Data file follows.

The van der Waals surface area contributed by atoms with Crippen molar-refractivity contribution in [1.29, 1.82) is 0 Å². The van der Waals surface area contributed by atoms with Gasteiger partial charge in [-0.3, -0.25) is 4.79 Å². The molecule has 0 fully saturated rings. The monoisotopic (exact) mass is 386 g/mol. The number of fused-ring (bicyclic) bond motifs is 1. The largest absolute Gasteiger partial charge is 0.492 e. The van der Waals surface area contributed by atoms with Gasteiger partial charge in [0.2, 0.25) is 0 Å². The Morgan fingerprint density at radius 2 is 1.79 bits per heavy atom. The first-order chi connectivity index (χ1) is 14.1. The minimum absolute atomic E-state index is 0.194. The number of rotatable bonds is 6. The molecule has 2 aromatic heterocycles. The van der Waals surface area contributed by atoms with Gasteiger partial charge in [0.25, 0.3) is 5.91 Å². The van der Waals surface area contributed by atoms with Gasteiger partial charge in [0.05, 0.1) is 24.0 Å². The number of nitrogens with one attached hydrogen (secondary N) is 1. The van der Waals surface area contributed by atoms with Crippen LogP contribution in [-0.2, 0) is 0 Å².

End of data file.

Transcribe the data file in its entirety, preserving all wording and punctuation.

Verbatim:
The van der Waals surface area contributed by atoms with Crippen molar-refractivity contribution in [1.29, 1.82) is 0 Å². The van der Waals surface area contributed by atoms with Gasteiger partial charge in [-0.3, -0.25) is 4.79 Å². The molecule has 0 fully saturated rings. The monoisotopic (exact) mass is 386 g/mol. The number of fused-ring (bicyclic) bond motifs is 1. The largest absolute Gasteiger partial charge is 0.492 e. The van der Waals surface area contributed by atoms with Gasteiger partial charge in [0.2, 0.25) is 0 Å². The Morgan fingerprint density at radius 2 is 1.79 bits per heavy atom. The first-order chi connectivity index (χ1) is 14.1. The minimum absolute atomic E-state index is 0.194. The number of rotatable bonds is 6. The molecule has 2 aromatic heterocycles. The van der Waals surface area contributed by atoms with Gasteiger partial charge in [0.25, 0.3) is 5.91 Å². The van der Waals surface area contributed by atoms with Gasteiger partial charge in [0.05, 0.1) is 24.0 Å². The number of nitrogens with one attached hydrogen (secondary N) is 1. The van der Waals surface area contributed by atoms with Crippen LogP contribution in [-0.2, 0) is 0 Å².